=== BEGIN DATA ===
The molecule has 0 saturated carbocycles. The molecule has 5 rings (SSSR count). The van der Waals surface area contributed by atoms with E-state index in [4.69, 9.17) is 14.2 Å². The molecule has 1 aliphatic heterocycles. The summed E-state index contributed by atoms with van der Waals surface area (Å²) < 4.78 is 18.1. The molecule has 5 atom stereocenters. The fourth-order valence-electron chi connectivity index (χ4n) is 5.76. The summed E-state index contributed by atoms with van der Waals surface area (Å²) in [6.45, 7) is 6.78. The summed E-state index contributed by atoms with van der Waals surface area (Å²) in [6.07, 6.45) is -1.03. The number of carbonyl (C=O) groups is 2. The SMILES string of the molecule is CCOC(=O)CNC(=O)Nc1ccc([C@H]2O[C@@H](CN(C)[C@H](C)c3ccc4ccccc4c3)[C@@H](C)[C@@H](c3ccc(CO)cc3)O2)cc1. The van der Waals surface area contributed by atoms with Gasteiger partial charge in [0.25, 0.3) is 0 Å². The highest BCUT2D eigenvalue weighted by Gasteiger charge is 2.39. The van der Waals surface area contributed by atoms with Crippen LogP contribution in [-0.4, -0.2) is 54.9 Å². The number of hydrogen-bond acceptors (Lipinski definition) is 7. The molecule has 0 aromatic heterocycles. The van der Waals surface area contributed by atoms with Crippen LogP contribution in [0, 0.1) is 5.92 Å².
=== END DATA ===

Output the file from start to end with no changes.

The molecule has 0 saturated carbocycles. The molecule has 5 rings (SSSR count). The van der Waals surface area contributed by atoms with E-state index in [4.69, 9.17) is 14.2 Å². The molecule has 1 aliphatic heterocycles. The summed E-state index contributed by atoms with van der Waals surface area (Å²) < 4.78 is 18.1. The molecule has 5 atom stereocenters. The fourth-order valence-electron chi connectivity index (χ4n) is 5.76. The summed E-state index contributed by atoms with van der Waals surface area (Å²) in [6.45, 7) is 6.78. The summed E-state index contributed by atoms with van der Waals surface area (Å²) in [6.07, 6.45) is -1.03. The number of carbonyl (C=O) groups is 2. The SMILES string of the molecule is CCOC(=O)CNC(=O)Nc1ccc([C@H]2O[C@@H](CN(C)[C@H](C)c3ccc4ccccc4c3)[C@@H](C)[C@@H](c3ccc(CO)cc3)O2)cc1. The van der Waals surface area contributed by atoms with Gasteiger partial charge in [0.25, 0.3) is 0 Å². The highest BCUT2D eigenvalue weighted by Gasteiger charge is 2.39. The van der Waals surface area contributed by atoms with Crippen LogP contribution in [-0.4, -0.2) is 54.9 Å². The number of hydrogen-bond acceptors (Lipinski definition) is 7. The molecule has 0 aromatic heterocycles. The van der Waals surface area contributed by atoms with Crippen LogP contribution in [0, 0.1) is 5.92 Å².